It's a good thing Adobe has minimized the damage, because the problem itself is not easily fixed. Plenty of legitimate websites balkanize their various services across more than one IP address, making so-called DNS pinning unworkable. Eventually, he says, browser makers will be forced to build in controls, but he said that won't happen for a while.
So in the meantime, IT administrators need to consider the vulnerability carefully when deciding how to attach various devices to their network, and home users should make sure their routers have robust passwords. To that end. Open DNS, a company that provides a safer alternative to ISP-provided DNS lookup, today unveiled a new option that allows users to block suspicious responses, such as those from the outside that provide a URL with an IP address for a router or other internal device.
Beyond that, learn to live with DNS rebinding, Kaminsky said. "This bug is not going away anytime soon." ®
" It gets a response back saying www.bar.com -> 192.168.10.1. Wait a minute! A DNS resolve coming in from the WAN and it points to private address space?!"
You just described the "smart" solution that a classmate devised to solve the "non routeable IP" problem. His ISP gives 10.0.0.0/8 range private IPs, so when he distributed his IP for everyone to listen his "internet radio station", nobody except those using the same ISP could tune in. So he set up one of those sytes.net domains ... to point to his 10.x.x.x IP.
I got to laugh very, VERY hard at the double whammy: not only this guy was too stupid not to understand why this was *still* not going to work, but having a public DNS to allow private IPs in their registries.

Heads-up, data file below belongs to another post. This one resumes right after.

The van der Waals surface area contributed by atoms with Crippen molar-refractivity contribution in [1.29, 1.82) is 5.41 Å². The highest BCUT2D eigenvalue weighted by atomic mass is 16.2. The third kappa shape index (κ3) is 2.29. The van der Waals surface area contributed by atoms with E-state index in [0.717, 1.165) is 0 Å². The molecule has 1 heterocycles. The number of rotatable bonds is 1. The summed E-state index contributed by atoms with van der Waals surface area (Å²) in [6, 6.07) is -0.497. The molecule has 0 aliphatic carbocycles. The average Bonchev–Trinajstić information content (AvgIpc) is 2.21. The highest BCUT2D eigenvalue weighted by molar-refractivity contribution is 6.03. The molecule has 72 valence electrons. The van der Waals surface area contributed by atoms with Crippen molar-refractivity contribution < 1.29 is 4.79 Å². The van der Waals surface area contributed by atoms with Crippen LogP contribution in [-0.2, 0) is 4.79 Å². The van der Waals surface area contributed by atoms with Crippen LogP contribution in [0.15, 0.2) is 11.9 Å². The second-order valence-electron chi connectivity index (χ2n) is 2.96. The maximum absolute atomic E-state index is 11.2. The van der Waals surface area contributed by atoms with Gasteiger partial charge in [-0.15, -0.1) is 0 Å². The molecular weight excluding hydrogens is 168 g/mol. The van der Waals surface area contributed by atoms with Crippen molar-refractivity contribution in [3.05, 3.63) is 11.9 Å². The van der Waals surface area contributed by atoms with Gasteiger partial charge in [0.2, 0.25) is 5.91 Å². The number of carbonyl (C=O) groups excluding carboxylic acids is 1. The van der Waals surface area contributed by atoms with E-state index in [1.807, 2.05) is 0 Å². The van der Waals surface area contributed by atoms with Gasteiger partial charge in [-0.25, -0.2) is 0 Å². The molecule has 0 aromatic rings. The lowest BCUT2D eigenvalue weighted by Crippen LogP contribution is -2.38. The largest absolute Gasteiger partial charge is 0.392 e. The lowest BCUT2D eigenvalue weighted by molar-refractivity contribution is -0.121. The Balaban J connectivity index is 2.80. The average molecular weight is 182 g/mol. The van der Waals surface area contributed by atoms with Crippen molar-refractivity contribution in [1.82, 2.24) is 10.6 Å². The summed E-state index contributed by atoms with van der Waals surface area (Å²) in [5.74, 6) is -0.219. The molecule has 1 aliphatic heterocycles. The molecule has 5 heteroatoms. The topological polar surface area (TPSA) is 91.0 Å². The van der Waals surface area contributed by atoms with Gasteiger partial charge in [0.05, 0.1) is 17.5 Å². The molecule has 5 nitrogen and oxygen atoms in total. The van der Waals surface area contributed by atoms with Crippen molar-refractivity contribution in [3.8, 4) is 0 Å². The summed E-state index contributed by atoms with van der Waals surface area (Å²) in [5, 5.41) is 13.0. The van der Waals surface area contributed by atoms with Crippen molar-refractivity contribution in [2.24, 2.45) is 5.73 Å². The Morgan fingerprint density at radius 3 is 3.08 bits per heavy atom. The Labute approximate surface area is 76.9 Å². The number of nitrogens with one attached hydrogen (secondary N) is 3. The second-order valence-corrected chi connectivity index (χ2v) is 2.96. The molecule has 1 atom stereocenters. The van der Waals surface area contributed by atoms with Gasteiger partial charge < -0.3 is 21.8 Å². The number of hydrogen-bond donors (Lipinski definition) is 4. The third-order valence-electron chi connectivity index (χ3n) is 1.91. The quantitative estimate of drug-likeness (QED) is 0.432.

I can't remember which hosting service did this, but there is someone out there that has public DNS pointers to non-routeable IP address spaces. Oops!
People are on the whole getting it - but you are describing cache poisoning not rebinding.
Your DNS is not authorative for google.com, so it would be rejected, of course what you say is true some systems do accept non authoritative systems to supply their DNS information.
DNS rebinding works because DNS pinning happens in the browser, but is not pinned for Flash, ActiveX or Java whch maintain their own pinning.
So the TTL is set to a very low time, and then switched after the initial page request so the included object with a different resolve pin thinks it actually on an internal IP (ie you ran it from your system), they then explore your network.
The second location may be necessary to get the information back though, so that maybe where you got confused.
If you run your own name caching server, you go to the TLD name servers to get your recursive call to find the authoritative servers - now you can still be caught out if you don't check the TTL or if an outside domain is trying to bind to an internal IP number. But if you say TTL below 1hr reject and if the bind shows an internal number definitely reject, you cannot be 'owned' by this procedure.
The procedure to cache poison relies on a system trusting another system that is not authoritative, that means your setup has to accept DNS information for a domain from a system that is not authoritative or the top level domain name systems are poisoned, that is not rebinding though.
Re: Clearly you guys don't understand
So that would be like DNS cache poisoning, right? Like explained here: http://cr.yp.to/djbdns/notes.html